The 2012 HIV/AIDS conference in Tehran was a collaborative effort of universities in the US and Iran, with speakers from the US and Canada invited to make presentations to participants from many countries, including Afghanistan, Kenya, and Pakistan, as well as the Britain and the US. Iran has been praised for the way they have responded to the HIV/AIDS epidemic in its country.
Mississippi, according to the United Health Foundation, is the unhealthiest state in the US. For decades, health disparities between impoverished and more well-to-do citizens in the Delta have been similar to those in developing countries. Over 20 years, Iran’s public health system virtually eliminated health disparities between the urban and rural population – and did so with minimal resources.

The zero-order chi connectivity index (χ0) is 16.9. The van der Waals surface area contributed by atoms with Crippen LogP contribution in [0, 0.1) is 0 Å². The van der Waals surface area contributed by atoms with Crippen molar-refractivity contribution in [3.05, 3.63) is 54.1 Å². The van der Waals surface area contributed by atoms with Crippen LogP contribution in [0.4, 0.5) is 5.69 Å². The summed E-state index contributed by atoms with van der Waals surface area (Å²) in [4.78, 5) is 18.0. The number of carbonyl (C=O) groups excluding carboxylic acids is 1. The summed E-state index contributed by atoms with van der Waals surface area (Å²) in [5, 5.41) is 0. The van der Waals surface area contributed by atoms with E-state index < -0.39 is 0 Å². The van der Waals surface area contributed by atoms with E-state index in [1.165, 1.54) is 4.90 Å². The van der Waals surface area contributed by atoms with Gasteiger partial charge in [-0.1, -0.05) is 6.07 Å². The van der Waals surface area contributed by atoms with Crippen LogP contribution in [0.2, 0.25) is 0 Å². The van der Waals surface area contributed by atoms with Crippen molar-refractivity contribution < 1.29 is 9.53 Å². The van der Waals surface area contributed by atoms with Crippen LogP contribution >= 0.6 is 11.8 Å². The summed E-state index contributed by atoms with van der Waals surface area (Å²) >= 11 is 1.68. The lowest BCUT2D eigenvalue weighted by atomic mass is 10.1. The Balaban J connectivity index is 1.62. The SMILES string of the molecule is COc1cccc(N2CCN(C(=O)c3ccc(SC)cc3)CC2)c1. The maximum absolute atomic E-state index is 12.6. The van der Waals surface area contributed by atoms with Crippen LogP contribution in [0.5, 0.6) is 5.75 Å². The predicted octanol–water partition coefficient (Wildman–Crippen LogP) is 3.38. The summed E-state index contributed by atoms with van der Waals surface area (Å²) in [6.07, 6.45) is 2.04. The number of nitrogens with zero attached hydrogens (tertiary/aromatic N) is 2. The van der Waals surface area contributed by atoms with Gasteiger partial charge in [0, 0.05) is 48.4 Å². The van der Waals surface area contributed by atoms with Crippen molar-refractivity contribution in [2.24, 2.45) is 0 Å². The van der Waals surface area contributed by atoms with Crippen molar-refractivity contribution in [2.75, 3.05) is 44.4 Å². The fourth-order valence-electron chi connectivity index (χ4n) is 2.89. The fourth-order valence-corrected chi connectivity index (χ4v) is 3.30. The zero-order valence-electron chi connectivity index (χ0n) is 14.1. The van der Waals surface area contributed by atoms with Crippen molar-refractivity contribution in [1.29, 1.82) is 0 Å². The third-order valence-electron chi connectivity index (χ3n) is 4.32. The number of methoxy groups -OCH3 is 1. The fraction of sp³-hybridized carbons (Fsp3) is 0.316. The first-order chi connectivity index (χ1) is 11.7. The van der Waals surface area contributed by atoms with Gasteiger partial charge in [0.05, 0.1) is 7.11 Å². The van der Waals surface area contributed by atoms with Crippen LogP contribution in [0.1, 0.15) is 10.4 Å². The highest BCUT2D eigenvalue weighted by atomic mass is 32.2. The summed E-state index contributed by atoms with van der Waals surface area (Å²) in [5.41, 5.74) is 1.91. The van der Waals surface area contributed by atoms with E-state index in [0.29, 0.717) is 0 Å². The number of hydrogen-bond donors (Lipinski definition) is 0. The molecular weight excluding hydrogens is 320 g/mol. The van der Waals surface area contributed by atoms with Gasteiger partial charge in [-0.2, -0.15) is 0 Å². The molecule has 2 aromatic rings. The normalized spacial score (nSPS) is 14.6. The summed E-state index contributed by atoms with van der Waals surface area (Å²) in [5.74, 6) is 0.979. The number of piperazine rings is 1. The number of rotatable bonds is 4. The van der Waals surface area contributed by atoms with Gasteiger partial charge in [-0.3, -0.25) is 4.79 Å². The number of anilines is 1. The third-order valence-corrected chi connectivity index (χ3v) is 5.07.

Research initiated in 2007 led to an assessment that the Iranian health-care model could be the much-needed paradigm shift for the Delta, as it would move from medically reactive “sick-care” to that of a proactive, community-based primary health-care system advocated by the World Health Organization.
The Mississippi-Iran rural health project was also a modest but important step to promote peace and better understanding between Americans and Iranians. The key to the project’s success is that it has reversed old patterns that always put Iranians into the position of inferiors seeking help. Now Americans are respectfully asking Iranians for help with one of our problems. From the Iranian point of view, the change is profound.